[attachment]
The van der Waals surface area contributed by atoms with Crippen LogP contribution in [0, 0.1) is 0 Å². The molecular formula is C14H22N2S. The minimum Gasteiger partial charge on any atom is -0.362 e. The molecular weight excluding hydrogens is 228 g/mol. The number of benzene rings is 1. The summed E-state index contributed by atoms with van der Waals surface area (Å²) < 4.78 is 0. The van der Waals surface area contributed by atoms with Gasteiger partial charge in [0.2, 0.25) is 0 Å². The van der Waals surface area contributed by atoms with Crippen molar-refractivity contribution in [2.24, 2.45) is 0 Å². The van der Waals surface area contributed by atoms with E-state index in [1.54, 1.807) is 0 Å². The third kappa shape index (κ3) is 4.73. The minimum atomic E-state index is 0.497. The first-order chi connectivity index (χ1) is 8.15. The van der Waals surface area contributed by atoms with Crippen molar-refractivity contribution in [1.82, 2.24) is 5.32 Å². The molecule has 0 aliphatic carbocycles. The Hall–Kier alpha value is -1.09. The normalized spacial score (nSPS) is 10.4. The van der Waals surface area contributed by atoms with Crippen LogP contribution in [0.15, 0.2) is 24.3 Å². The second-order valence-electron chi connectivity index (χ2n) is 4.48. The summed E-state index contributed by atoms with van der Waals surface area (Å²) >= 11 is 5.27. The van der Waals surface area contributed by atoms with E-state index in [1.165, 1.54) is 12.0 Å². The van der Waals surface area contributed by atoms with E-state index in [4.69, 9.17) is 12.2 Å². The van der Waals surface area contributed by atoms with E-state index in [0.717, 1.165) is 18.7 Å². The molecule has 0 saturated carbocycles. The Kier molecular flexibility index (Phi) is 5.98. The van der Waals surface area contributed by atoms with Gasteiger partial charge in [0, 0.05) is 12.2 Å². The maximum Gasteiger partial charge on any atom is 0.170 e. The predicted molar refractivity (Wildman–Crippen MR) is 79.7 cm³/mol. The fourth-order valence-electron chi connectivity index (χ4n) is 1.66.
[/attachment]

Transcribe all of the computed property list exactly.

The van der Waals surface area contributed by atoms with Crippen LogP contribution in [0, 0.1) is 0 Å². The molecular formula is C14H22N2S. The minimum Gasteiger partial charge on any atom is -0.362 e. The molecular weight excluding hydrogens is 228 g/mol. The number of benzene rings is 1. The summed E-state index contributed by atoms with van der Waals surface area (Å²) < 4.78 is 0. The van der Waals surface area contributed by atoms with Gasteiger partial charge in [0.2, 0.25) is 0 Å². The van der Waals surface area contributed by atoms with Crippen molar-refractivity contribution in [2.24, 2.45) is 0 Å². The van der Waals surface area contributed by atoms with E-state index in [1.54, 1.807) is 0 Å². The third kappa shape index (κ3) is 4.73. The minimum atomic E-state index is 0.497. The first-order chi connectivity index (χ1) is 8.15. The van der Waals surface area contributed by atoms with Crippen molar-refractivity contribution in [1.82, 2.24) is 5.32 Å². The molecule has 0 aliphatic carbocycles. The Hall–Kier alpha value is -1.09. The normalized spacial score (nSPS) is 10.4. The van der Waals surface area contributed by atoms with Crippen LogP contribution in [0.15, 0.2) is 24.3 Å². The second-order valence-electron chi connectivity index (χ2n) is 4.48. The summed E-state index contributed by atoms with van der Waals surface area (Å²) >= 11 is 5.27. The van der Waals surface area contributed by atoms with E-state index in [1.165, 1.54) is 12.0 Å². The van der Waals surface area contributed by atoms with E-state index in [4.69, 9.17) is 12.2 Å². The van der Waals surface area contributed by atoms with E-state index in [0.717, 1.165) is 18.7 Å². The molecule has 0 saturated carbocycles. The Kier molecular flexibility index (Phi) is 5.98. The van der Waals surface area contributed by atoms with Gasteiger partial charge in [0, 0.05) is 12.2 Å². The maximum Gasteiger partial charge on any atom is 0.170 e. The predicted molar refractivity (Wildman–Crippen MR) is 79.7 cm³/mol. The fourth-order valence-electron chi connectivity index (χ4n) is 1.66.